I’ve written a couple of times before about Keith Johnstone, the theatre director who felt that the talented actors he worked with at the Royal Court didn’t look ‘real’ enough to believe. Through his creative experiments Keith was able to unblock something in the actors that made them appear more alive, more engaging, more human! In short, he taught them how to better interact.
Keith has been a big influence on my consulting work for some time now so when I had the opportunity to train with him for a week in early September 2012 I was delighted. They say never to meet your heroes but I’m so glad I did. Not only was it good to hear the words I’d read so many times carry even more meaning coming ‘live’ from horses mouth but it was good to work with a true master of status, being obvious and being altered – all things that I’ve incorporated into the heart of my consultancy over the last few years.
There was one bit of Keith wisdom that was new to me and I’ve found myself playing with over the last couple of weeks. It is a distinction he makes between ‘gossip’ and ‘interaction’. Keith explained that sometimes actors are engaged in a conversation or an activity on stage that, whilst it may be well acted, ends with the characters in the same state as at the beginning of the scene. In other words, nobody has been altered by the activity.
“If you are going to have a battle scene then you really should have the characters be altered by it. Otherwise there’s no point in having the battle! There is no interaction when nobody is altered. It is just gossip!”
Keith describes the process of being un-altered by activity as ‘gossip’. He also, however, points out that gossip is a key safety feature of our human social processes “Gossip oils people so they can slide past each other without grinding up against them.” Gossip is helpful. There are many times, walking down the street for example, when we don’t want to fully interact or be altered by every person we come across!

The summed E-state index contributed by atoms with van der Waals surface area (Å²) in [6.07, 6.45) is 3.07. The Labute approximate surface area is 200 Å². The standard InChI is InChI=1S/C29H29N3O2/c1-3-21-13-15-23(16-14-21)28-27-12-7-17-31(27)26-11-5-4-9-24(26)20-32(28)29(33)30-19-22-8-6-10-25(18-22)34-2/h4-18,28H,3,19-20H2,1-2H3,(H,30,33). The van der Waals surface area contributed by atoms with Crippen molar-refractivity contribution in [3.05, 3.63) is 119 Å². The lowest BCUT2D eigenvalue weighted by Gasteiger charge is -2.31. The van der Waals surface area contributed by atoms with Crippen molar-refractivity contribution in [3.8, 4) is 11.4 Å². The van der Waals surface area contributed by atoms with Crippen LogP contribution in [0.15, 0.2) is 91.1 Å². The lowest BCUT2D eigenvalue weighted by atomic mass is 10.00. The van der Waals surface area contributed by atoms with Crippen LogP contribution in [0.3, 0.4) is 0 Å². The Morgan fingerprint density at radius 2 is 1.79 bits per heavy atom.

However, there are times in our lives where we actually want a greater level of contact to occur, we actually want some grit or meaning made that alters people. Keith describes this process as ‘interaction’ – where the actors are altered by each other – they are different at the end of the scene compared to the beginning. A good practice for getting good at spotting the difference between gossip and interaction is to study newspaper comic strips. How different are the characters in the last frame compared to the first? If they’re the same then it is what Keith calls gossip. If they’re different then interaction has taken place – something or someone has been disturbed and altered. Which one seems more alive, creative, satisfying and entertaining?
I’ve found this distinction helpful in the group work I do and have started to become more curious and more attuned to the difference between gossip and interaction in the world of business. How many conversations or group activities finish with the participants in exactly the same start as they started? How much time, money and effort do organisations invest in change efforts that do little more than generate gossip that maintains the status quo? Are the people in the final ‘frame’ of the corporate cartoon exactly the same as the first one?
On the other hand, how many meetings or workshops are designed to maximise interaction between the participants in a way that truly alters them? More interestingly, what individual and organisational tricks and habits are deployed to avoid true interaction and keep things grounded in the much safer world of gossip? Keith suggests that we are naturally set up to do this “Our brains are designed to keep us out of trouble and they do this incredibly well. Dullness is an achievement, a skill we learn. It takes great intellect to avoid any possibility of interaction.”
Keith taught us different ways of turning gossip into action: Switch from talking about something to actually doing it there in the moment, switch from talking about an interaction between characters who are off-stage to making it a personal interaction between those on stage. One of my own adaptations in group work has been to switch conversation from rhetoric/theory/hypothesis to more meaningful, here and now sentences that start with “I feel” or “I need”.
Keith tells a story in his first book Impro about his production meetings at The Royal Court where he barred anyone from talking about stuff that could just as easily be acted out in the moment. I’m now even more convinced than I was before that this is a pretty good ‘ground rule’ to have to bring more interaction and helpful disturbances into business meetings and avoid the trappings of corporate gossip!
All quotes in this entry are verbatim from Keith’s training – well as verbatim as my handwriting and note-taking skills permit!
Keith’s first two books “Impro” and “Impro for Storytellers” are great ways to get into his thinking. Both are in stock at your favourite online book seller!